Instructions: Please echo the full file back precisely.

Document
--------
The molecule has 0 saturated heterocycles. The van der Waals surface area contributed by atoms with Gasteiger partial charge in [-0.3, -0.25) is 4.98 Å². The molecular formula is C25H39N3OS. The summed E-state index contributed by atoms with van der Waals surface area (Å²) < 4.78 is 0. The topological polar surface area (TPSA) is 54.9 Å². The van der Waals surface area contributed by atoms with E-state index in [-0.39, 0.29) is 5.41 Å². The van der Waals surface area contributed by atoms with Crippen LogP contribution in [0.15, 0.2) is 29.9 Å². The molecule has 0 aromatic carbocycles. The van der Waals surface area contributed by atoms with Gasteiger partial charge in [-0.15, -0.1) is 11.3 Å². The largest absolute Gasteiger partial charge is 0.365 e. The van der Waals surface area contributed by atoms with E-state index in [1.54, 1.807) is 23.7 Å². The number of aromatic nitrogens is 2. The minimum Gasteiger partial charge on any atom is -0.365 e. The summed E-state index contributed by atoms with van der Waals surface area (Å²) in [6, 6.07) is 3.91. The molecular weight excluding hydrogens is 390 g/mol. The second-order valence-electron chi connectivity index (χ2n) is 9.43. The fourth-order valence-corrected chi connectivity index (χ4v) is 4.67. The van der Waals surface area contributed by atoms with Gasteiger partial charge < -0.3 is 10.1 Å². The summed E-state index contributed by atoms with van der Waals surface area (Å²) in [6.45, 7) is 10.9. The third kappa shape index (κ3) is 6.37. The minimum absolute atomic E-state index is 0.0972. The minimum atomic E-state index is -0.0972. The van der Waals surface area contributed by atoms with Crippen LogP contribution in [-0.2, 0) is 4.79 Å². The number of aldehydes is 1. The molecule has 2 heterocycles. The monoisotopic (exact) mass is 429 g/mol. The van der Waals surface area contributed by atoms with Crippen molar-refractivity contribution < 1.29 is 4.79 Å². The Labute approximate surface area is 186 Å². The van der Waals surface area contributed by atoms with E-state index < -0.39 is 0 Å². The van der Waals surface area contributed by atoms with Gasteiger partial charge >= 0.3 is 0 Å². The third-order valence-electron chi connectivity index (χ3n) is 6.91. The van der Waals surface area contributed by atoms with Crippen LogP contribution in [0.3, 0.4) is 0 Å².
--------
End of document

The molecule has 0 saturated heterocycles. The van der Waals surface area contributed by atoms with Gasteiger partial charge in [-0.3, -0.25) is 4.98 Å². The molecular formula is C25H39N3OS. The summed E-state index contributed by atoms with van der Waals surface area (Å²) < 4.78 is 0. The topological polar surface area (TPSA) is 54.9 Å². The van der Waals surface area contributed by atoms with E-state index in [-0.39, 0.29) is 5.41 Å². The van der Waals surface area contributed by atoms with Crippen LogP contribution in [0.15, 0.2) is 29.9 Å². The molecule has 0 aromatic carbocycles. The van der Waals surface area contributed by atoms with Gasteiger partial charge in [-0.15, -0.1) is 11.3 Å². The largest absolute Gasteiger partial charge is 0.365 e. The van der Waals surface area contributed by atoms with E-state index in [1.54, 1.807) is 23.7 Å². The number of aromatic nitrogens is 2. The minimum Gasteiger partial charge on any atom is -0.365 e. The summed E-state index contributed by atoms with van der Waals surface area (Å²) in [6, 6.07) is 3.91. The molecular weight excluding hydrogens is 390 g/mol. The second-order valence-electron chi connectivity index (χ2n) is 9.43. The fourth-order valence-corrected chi connectivity index (χ4v) is 4.67. The van der Waals surface area contributed by atoms with Gasteiger partial charge < -0.3 is 10.1 Å². The summed E-state index contributed by atoms with van der Waals surface area (Å²) in [6.45, 7) is 10.9. The third kappa shape index (κ3) is 6.37. The minimum absolute atomic E-state index is 0.0972. The minimum atomic E-state index is -0.0972. The van der Waals surface area contributed by atoms with Crippen LogP contribution in [-0.2, 0) is 4.79 Å². The number of aldehydes is 1. The molecule has 2 heterocycles. The monoisotopic (exact) mass is 429 g/mol. The van der Waals surface area contributed by atoms with Crippen molar-refractivity contribution < 1.29 is 4.79 Å². The Labute approximate surface area is 186 Å². The van der Waals surface area contributed by atoms with E-state index < -0.39 is 0 Å². The van der Waals surface area contributed by atoms with Gasteiger partial charge >= 0.3 is 0 Å². The third-order valence-electron chi connectivity index (χ3n) is 6.91. The van der Waals surface area contributed by atoms with Crippen LogP contribution in [0.3, 0.4) is 0 Å².